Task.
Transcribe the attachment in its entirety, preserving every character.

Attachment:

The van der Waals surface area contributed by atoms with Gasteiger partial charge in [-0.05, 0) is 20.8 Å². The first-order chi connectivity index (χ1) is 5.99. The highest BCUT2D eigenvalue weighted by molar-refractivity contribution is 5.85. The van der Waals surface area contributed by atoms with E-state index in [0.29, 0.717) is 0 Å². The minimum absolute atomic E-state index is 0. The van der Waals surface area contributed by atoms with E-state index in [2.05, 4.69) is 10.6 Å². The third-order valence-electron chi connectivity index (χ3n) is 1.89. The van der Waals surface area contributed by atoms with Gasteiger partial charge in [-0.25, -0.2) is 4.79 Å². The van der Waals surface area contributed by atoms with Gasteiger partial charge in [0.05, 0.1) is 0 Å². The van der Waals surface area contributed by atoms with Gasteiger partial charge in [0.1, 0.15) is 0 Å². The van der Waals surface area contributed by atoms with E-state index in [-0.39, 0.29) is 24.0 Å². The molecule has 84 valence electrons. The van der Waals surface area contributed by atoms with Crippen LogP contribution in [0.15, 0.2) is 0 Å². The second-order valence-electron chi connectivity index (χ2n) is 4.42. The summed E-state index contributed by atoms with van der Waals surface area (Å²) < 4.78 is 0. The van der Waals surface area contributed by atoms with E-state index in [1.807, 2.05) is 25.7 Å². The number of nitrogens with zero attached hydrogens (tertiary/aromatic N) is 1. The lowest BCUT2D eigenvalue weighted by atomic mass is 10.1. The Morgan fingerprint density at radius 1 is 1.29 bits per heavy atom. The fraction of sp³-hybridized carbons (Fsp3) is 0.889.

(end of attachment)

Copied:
The van der Waals surface area contributed by atoms with Gasteiger partial charge in [-0.05, 0) is 20.8 Å². The first-order chi connectivity index (χ1) is 5.99. The highest BCUT2D eigenvalue weighted by molar-refractivity contribution is 5.85. The van der Waals surface area contributed by atoms with E-state index in [0.29, 0.717) is 0 Å². The minimum absolute atomic E-state index is 0. The van der Waals surface area contributed by atoms with E-state index in [2.05, 4.69) is 10.6 Å². The third-order valence-electron chi connectivity index (χ3n) is 1.89. The van der Waals surface area contributed by atoms with Gasteiger partial charge in [-0.25, -0.2) is 4.79 Å². The van der Waals surface area contributed by atoms with Gasteiger partial charge in [0.05, 0.1) is 0 Å². The van der Waals surface area contributed by atoms with Gasteiger partial charge in [0.1, 0.15) is 0 Å². The van der Waals surface area contributed by atoms with E-state index in [-0.39, 0.29) is 24.0 Å². The molecule has 84 valence electrons. The van der Waals surface area contributed by atoms with Crippen LogP contribution in [0.15, 0.2) is 0 Å². The second-order valence-electron chi connectivity index (χ2n) is 4.42. The summed E-state index contributed by atoms with van der Waals surface area (Å²) < 4.78 is 0. The van der Waals surface area contributed by atoms with E-state index in [1.807, 2.05) is 25.7 Å². The number of nitrogens with zero attached hydrogens (tertiary/aromatic N) is 1. The lowest BCUT2D eigenvalue weighted by atomic mass is 10.1. The Morgan fingerprint density at radius 1 is 1.29 bits per heavy atom. The fraction of sp³-hybridized carbons (Fsp3) is 0.889.